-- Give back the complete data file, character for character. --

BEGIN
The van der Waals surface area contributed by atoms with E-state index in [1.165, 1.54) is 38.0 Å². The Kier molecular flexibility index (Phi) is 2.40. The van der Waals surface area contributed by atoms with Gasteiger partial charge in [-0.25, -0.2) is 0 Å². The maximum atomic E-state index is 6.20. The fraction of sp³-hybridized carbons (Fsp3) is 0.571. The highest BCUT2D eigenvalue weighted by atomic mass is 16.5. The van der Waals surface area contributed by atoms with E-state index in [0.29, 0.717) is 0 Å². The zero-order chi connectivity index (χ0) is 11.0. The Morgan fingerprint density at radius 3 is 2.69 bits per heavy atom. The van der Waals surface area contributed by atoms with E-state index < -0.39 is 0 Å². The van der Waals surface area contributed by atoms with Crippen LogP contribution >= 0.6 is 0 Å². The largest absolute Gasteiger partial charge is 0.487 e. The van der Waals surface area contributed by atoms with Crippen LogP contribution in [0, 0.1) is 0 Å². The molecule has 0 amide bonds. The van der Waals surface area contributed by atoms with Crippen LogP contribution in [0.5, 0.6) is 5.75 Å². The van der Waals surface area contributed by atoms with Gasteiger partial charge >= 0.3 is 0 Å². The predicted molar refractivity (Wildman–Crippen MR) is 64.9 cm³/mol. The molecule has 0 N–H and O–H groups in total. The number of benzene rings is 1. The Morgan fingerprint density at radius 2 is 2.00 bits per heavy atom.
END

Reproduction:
The van der Waals surface area contributed by atoms with E-state index in [1.165, 1.54) is 38.0 Å². The Kier molecular flexibility index (Phi) is 2.40. The van der Waals surface area contributed by atoms with Gasteiger partial charge in [-0.25, -0.2) is 0 Å². The maximum atomic E-state index is 6.20. The fraction of sp³-hybridized carbons (Fsp3) is 0.571. The highest BCUT2D eigenvalue weighted by atomic mass is 16.5. The van der Waals surface area contributed by atoms with E-state index in [0.29, 0.717) is 0 Å². The zero-order chi connectivity index (χ0) is 11.0. The Morgan fingerprint density at radius 3 is 2.69 bits per heavy atom. The van der Waals surface area contributed by atoms with E-state index < -0.39 is 0 Å². The van der Waals surface area contributed by atoms with Crippen LogP contribution >= 0.6 is 0 Å². The largest absolute Gasteiger partial charge is 0.487 e. The van der Waals surface area contributed by atoms with Crippen LogP contribution in [0, 0.1) is 0 Å². The molecule has 0 amide bonds. The van der Waals surface area contributed by atoms with Crippen LogP contribution in [0.5, 0.6) is 5.75 Å². The van der Waals surface area contributed by atoms with Gasteiger partial charge >= 0.3 is 0 Å². The predicted molar refractivity (Wildman–Crippen MR) is 64.9 cm³/mol. The molecule has 0 N–H and O–H groups in total. The number of benzene rings is 1. The Morgan fingerprint density at radius 2 is 2.00 bits per heavy atom.